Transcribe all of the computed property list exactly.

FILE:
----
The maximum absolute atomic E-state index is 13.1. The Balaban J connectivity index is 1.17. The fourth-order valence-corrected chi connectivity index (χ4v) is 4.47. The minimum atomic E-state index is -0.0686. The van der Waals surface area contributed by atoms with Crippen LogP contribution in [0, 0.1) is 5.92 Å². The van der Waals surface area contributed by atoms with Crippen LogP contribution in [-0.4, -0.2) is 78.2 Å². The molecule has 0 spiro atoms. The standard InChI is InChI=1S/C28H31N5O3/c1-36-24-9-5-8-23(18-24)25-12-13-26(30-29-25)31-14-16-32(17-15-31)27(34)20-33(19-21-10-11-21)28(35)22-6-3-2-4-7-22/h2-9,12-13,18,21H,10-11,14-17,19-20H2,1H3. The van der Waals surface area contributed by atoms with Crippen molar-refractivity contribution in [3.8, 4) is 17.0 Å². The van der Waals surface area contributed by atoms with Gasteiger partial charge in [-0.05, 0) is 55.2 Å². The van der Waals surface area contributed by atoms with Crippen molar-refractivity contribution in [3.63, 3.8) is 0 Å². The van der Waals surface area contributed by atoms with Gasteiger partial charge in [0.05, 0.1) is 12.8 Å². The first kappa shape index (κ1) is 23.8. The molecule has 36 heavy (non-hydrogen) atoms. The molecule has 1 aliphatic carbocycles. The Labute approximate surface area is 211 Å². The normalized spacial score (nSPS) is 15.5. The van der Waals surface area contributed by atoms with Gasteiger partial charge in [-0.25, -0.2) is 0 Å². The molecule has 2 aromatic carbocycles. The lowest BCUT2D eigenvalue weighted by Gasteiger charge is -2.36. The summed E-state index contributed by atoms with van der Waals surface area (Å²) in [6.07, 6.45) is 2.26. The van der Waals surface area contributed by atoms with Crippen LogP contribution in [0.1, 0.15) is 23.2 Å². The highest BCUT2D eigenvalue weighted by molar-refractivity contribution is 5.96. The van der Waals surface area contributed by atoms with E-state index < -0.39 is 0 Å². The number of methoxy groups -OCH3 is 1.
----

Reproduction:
The maximum absolute atomic E-state index is 13.1. The Balaban J connectivity index is 1.17. The fourth-order valence-corrected chi connectivity index (χ4v) is 4.47. The minimum atomic E-state index is -0.0686. The van der Waals surface area contributed by atoms with Crippen LogP contribution in [0, 0.1) is 5.92 Å². The van der Waals surface area contributed by atoms with Crippen LogP contribution in [-0.4, -0.2) is 78.2 Å². The molecule has 0 spiro atoms. The standard InChI is InChI=1S/C28H31N5O3/c1-36-24-9-5-8-23(18-24)25-12-13-26(30-29-25)31-14-16-32(17-15-31)27(34)20-33(19-21-10-11-21)28(35)22-6-3-2-4-7-22/h2-9,12-13,18,21H,10-11,14-17,19-20H2,1H3. The van der Waals surface area contributed by atoms with Crippen molar-refractivity contribution in [3.8, 4) is 17.0 Å². The van der Waals surface area contributed by atoms with Gasteiger partial charge in [-0.05, 0) is 55.2 Å². The van der Waals surface area contributed by atoms with Crippen molar-refractivity contribution in [3.63, 3.8) is 0 Å². The van der Waals surface area contributed by atoms with Gasteiger partial charge in [0.05, 0.1) is 12.8 Å². The first kappa shape index (κ1) is 23.8. The molecule has 36 heavy (non-hydrogen) atoms. The molecule has 1 aliphatic carbocycles. The Labute approximate surface area is 211 Å². The normalized spacial score (nSPS) is 15.5. The van der Waals surface area contributed by atoms with Gasteiger partial charge in [-0.25, -0.2) is 0 Å². The molecule has 2 aromatic carbocycles. The lowest BCUT2D eigenvalue weighted by Gasteiger charge is -2.36. The summed E-state index contributed by atoms with van der Waals surface area (Å²) in [6.07, 6.45) is 2.26. The van der Waals surface area contributed by atoms with Crippen LogP contribution in [0.1, 0.15) is 23.2 Å². The highest BCUT2D eigenvalue weighted by molar-refractivity contribution is 5.96. The van der Waals surface area contributed by atoms with E-state index < -0.39 is 0 Å². The number of methoxy groups -OCH3 is 1.